The IMF and Flat Tax

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Thee IMF has issued a new report on flat tax. Entitled 'The "Flat Tax(es)": Principles and Evidence' he report has been written by Mick Keen, Kevin Kim and Ricardo Varsano at the IMF.

I'm immensely pleased to see this report come out. There is probably no one better to lead write it than Mick Keen, a former professor at Essex University and a leading thinker in this area. The report says:

Discussion of these quite radical reforms has been marked, however, more by assertion and rhetoric than by analysis and evidence.

It continues:

Several lessons emerge:

- there is no sign of Laffer-type behavioral responses generating revenue increases from the tax cut elements of these reforms;

- their impact on compliance is theoretically ambiguous, but there is evidence for Russia that compliance did improve [although] there is no firm evidence that it was due to parametric tax reform rather than to changes in enforcement occurring around the same time;

- the distributional effects of the flat taxes are not unambiguously regressive, and in some cases they may have increased progressivity, including through the impact on compliance;

- adoption of the flat tax has not resolved common challenges in taxing capital income;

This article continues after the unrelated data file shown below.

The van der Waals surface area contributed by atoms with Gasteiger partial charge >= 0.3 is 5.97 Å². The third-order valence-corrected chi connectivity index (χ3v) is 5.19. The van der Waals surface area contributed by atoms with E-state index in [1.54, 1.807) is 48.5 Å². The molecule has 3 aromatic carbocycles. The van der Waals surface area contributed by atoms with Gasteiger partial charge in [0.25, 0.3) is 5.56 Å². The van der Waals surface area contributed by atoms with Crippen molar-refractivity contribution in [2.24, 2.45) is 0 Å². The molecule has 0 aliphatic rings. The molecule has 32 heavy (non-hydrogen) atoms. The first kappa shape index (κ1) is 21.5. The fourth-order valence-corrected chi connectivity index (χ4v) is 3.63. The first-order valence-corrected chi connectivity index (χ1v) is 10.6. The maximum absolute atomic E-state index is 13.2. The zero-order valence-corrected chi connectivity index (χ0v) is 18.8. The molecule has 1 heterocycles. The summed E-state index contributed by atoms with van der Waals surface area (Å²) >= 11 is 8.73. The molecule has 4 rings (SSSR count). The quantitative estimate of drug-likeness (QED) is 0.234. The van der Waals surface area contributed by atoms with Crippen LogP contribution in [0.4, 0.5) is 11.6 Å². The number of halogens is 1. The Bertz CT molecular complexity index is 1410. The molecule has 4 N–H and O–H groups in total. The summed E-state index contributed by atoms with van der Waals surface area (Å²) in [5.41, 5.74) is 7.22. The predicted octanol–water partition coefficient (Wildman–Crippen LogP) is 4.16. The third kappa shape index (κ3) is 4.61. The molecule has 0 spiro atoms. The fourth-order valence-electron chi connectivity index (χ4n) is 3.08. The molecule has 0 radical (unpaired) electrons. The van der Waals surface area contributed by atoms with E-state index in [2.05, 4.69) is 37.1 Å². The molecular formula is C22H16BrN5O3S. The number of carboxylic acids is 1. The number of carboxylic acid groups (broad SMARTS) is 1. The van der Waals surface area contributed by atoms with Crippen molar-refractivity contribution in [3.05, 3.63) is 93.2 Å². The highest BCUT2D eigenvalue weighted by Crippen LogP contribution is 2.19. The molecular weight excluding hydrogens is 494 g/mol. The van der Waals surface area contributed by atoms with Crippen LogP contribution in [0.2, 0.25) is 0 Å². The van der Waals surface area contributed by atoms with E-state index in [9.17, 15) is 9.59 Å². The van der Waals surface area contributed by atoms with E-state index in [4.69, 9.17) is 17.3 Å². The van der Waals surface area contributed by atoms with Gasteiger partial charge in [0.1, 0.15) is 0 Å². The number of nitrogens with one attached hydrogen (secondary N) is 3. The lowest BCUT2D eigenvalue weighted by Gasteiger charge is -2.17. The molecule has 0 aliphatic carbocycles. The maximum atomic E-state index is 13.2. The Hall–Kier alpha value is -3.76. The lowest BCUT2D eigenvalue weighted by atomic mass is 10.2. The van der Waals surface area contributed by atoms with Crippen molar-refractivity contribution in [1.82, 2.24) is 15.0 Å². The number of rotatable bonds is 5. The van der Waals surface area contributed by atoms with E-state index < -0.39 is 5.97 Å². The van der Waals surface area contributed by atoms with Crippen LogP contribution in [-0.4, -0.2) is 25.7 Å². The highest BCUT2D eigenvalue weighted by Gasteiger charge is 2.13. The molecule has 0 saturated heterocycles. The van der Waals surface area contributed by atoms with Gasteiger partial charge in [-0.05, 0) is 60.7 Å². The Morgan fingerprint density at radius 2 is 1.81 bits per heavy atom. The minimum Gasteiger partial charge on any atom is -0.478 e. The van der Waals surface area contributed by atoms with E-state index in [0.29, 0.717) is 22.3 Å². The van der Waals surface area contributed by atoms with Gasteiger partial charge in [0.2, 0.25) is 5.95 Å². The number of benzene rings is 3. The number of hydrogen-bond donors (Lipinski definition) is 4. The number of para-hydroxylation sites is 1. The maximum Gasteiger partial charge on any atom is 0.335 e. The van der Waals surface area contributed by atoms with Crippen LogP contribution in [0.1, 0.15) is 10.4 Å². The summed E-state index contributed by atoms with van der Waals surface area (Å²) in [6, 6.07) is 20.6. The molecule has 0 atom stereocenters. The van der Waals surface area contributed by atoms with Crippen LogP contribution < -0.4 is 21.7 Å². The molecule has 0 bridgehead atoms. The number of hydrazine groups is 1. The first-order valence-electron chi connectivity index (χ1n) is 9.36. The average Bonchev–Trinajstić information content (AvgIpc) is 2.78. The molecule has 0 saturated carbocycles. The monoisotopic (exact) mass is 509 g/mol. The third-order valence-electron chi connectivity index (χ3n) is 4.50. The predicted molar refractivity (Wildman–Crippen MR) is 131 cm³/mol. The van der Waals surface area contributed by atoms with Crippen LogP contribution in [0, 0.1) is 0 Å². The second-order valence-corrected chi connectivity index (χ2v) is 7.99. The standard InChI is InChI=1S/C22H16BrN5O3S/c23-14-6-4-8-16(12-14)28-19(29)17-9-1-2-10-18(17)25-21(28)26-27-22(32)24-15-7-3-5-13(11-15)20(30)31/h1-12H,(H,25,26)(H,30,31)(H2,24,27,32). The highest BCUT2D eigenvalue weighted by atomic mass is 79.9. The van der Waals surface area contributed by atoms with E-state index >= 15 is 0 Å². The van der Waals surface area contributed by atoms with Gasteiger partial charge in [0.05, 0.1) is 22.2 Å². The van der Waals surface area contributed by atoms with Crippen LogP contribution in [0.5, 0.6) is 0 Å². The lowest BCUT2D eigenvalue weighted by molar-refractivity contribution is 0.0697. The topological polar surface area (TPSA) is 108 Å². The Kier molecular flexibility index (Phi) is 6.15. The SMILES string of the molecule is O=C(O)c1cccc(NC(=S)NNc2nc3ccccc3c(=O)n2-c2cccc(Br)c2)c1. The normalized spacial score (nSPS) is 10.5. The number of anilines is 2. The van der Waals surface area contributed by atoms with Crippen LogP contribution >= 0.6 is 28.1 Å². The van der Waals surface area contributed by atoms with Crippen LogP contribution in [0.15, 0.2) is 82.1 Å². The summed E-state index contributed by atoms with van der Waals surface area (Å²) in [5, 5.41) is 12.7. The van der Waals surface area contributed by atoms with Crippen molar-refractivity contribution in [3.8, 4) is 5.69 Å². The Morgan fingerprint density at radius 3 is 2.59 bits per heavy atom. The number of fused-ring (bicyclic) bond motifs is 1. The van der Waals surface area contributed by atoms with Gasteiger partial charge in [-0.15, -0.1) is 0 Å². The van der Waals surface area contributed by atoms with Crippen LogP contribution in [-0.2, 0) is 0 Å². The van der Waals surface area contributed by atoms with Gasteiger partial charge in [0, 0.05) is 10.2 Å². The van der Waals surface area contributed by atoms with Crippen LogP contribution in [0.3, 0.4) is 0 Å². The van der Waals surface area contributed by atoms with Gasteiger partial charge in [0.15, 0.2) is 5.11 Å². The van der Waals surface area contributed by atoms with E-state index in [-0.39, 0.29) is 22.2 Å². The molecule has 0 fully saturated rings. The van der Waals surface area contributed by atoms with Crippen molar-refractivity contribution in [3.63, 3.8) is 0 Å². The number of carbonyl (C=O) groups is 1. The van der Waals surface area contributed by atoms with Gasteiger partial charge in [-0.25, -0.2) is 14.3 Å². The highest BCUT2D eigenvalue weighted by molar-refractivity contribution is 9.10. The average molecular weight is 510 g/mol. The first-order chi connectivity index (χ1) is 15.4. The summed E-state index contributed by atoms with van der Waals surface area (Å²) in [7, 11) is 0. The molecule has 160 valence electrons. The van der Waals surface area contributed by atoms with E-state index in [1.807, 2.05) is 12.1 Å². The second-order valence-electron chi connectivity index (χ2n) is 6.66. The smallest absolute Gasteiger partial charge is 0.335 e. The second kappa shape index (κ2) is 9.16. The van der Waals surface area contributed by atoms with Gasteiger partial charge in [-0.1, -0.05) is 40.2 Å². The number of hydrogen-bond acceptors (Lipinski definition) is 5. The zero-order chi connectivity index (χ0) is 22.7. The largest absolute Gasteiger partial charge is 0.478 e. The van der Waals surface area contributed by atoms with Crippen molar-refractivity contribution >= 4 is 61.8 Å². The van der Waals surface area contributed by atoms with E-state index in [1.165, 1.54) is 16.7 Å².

- and it may have strengthened, not weakened, the automatic stabilizers.

It's also important to note that the report found no clear evidence that flat taxes simplified tax systems, which supports my own findings earlier this year. And it concludes:

Looking forward, the question is not so much whether more countries will adopt a flat tax as whether those that have will move away from it.

I think this correct.

I'm also pleased to note a particular comment. On page 16 the authors note that for some people:

If government can somehow be restricted to using only a single marginal tax rate, then this will limit the amount of revenue it can raise; and hence the amount of damage that government can do. While this argument is rarely made explicit, opponents perceive this point keenly: Murphy (2006), for instance, argues on these grounds that the flat tax "…is in effect an attack on the whole structure of the society we live in."

Yes, that Murphy is me. I am pretty confident that the authors share my view.